special-event-the-horses-mouth-dec-4thBased on the novel by Joyce Cary, The Horse’s Mouth is a quintessentially British comedy about the career of a rather unreliable artist. It was Alec Guinness’s only screenplay and he stars in it as Gully Jimson, who having been released from a stay at Her Majesty’s Pleasure, must find a way to raise some funds to pay off his debtors. But how will he find artistic outlet for his inspiration? Who will trust in his genius? (Cert PG)
Dir: Ronald Neame 92 mins UK 1958
We welcome back Prof. Ian Christie of Birkbeck College to present this film.

Programme Notes

The Horse’s Mouth
Britain 1958 97mins Cert PG

Based on the novel by Joyce Cary (the author of Mister Johnson) Alec Guinness (Lawrence of Arabia,1962; The Bridge on the River Kwai,1957; The Ladykillers, 1955) plays an artist named Gulley Simpson who struggles to find the ideal wall for his painting. Luckily for him, he finds out that Sir William and Lady Beeder (played by Robert Coote and Veronica Turleigh), are about to go on holiday. Will they be pleased with his commissioned mural or does he have to find another wall on which to create his next masterpiece?

The Horse’s Mouth is the only screenplay written by Alec Guinness throughout his entire career as a prolific actor in both film and television. He received an Oscar nomination for his script in 1959, as well as a BAFTA nomination. He won the Volpi Cup at the 1958 Venice Film Festival for his performance in the film, and for which its director, Ronald Neame (The Prime of Miss Jean Brodie, 1969), was nominated for The Golden Lion award.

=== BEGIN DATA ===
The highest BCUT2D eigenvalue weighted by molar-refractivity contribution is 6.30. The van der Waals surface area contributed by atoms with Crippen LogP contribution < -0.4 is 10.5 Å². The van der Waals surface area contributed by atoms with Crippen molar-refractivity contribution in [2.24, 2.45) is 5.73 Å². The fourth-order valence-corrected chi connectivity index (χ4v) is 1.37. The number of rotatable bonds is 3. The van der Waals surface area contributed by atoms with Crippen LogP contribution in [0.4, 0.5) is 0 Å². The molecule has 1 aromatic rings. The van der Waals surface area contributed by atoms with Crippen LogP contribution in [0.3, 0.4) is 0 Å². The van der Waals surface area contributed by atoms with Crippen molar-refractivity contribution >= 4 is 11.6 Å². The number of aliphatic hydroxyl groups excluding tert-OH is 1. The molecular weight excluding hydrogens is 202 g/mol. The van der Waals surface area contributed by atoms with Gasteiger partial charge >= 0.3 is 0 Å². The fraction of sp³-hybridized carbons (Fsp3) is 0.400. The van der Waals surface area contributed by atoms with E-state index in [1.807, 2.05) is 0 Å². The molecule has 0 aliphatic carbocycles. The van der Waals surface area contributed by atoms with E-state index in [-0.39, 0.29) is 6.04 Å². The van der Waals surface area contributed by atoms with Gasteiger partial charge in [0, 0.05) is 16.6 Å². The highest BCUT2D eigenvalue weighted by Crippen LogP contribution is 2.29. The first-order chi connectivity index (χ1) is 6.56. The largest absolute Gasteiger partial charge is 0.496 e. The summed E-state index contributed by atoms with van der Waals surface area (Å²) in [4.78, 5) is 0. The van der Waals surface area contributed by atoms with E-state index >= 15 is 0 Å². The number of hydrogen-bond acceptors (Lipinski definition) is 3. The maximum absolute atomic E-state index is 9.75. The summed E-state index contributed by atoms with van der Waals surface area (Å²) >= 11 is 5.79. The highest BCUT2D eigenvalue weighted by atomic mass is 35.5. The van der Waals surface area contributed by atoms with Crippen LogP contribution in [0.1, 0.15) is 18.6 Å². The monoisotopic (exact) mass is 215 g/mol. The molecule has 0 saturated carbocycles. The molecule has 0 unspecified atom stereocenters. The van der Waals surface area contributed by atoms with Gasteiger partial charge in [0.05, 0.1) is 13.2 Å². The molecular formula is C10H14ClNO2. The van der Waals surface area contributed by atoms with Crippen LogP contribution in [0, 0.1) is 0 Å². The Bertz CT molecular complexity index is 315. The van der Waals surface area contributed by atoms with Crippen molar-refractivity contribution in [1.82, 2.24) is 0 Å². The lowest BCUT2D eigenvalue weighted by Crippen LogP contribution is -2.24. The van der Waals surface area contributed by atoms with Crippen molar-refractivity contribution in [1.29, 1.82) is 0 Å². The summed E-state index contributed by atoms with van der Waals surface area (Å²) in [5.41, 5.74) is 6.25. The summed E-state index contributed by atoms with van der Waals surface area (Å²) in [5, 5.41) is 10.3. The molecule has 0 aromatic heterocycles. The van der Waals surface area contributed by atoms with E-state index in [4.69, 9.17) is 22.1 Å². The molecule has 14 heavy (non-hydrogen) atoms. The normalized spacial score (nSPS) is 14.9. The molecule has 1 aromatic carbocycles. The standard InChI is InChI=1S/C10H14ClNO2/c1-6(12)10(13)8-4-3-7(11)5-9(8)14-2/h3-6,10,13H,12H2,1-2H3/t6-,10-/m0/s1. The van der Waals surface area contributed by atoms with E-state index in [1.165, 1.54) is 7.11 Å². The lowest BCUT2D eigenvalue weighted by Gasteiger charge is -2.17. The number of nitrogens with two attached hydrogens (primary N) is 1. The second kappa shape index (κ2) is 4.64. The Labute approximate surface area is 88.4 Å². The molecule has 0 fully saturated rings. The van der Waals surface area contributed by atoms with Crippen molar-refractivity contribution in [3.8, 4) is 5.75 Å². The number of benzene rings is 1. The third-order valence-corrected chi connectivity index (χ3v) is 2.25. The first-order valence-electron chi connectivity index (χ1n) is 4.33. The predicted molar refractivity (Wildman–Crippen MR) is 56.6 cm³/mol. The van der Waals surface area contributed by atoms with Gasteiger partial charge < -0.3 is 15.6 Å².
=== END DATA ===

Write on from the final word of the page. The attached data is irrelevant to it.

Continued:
“Quite probably the best film ever made about a painter” Ken Hanke, Mountain Xpress

“This is an actor’s film, not cinema” Jonas Mikas, The Village Voice, Dec 31st 1958

Gulley Jimson – Alec Guinness
Dee Coker – Kay Walsh
Sara Monday – Renee Houston
Nosey – Mike Morgan
Sir William Beeder – Robert Coote
Lady Beeder – Veronica Turleigh

Director – Ronald Neame
Producers – John Bryan, Ronald Neame
Screenplay – Alec Guinness
Cinematography – Arthur Ibbetson
Original music – Kenneth Jones


“A lovely, amazing film”

“Ahead of its time! Very watchable today so, when first released, it must have seemed strange and non-populist.”

“Perhaps more actors should make films!”

“Good fun!”

“This most unusual story turned into a film that conveyed great warmth and drew you willingly into the life of a minor crook.”

“An interesting and somewhat flawed film but I’m very pleased to have seen it. Ian Christie’s commentary was extremely helpful in showing some of its complexities.”

“A slightly puzzling production. Beautifully played, with scenes that constituted a magnificent archive of London and London life in the 1950s – but what was Guinness trying to achieve?”

“A curious zigzag; rags to riches and back again; graffiti art to the Tate and back again. A vivid portrayal of people of different classes. I liked the final wall creation, the reaction to its destruction and the final drift downstream.”

“It needed Alec Guinness to make the film work.”

“Absolutely weird but a stunning performance from Guinness. Whimsical and charming.”

“The music and Guinness’ performance, with strong support from Kay Walsh, lifted this from mediocre to good.”

“Great performance (from AG), funny scenes: pity that the story was not engaging.”

“A very good example of a comedy in which the laughter came from the reactions to the gags. Not a masterpiece but worth seeing now and again.”

“Of its time – enjoyable as a period piece.”

“Interesting – lots in it but didn’t quite work as a whole.”

“Mixed feelings about this film. Found the comedy better than expected, with strong stereotypes but the artist/Guinness did not take his art or himself seriously.”

“Didn’t quite make it. Reminded me of Tony Hancock’s ‘Punch and Judy Man’ and his other film featuring artists. Nevertheless, a collector’s piece!”

“Justifiably neglected. The best bit was the magic beer mug!”


A:9, B:14, C:6, D:3, E:0 to give 73%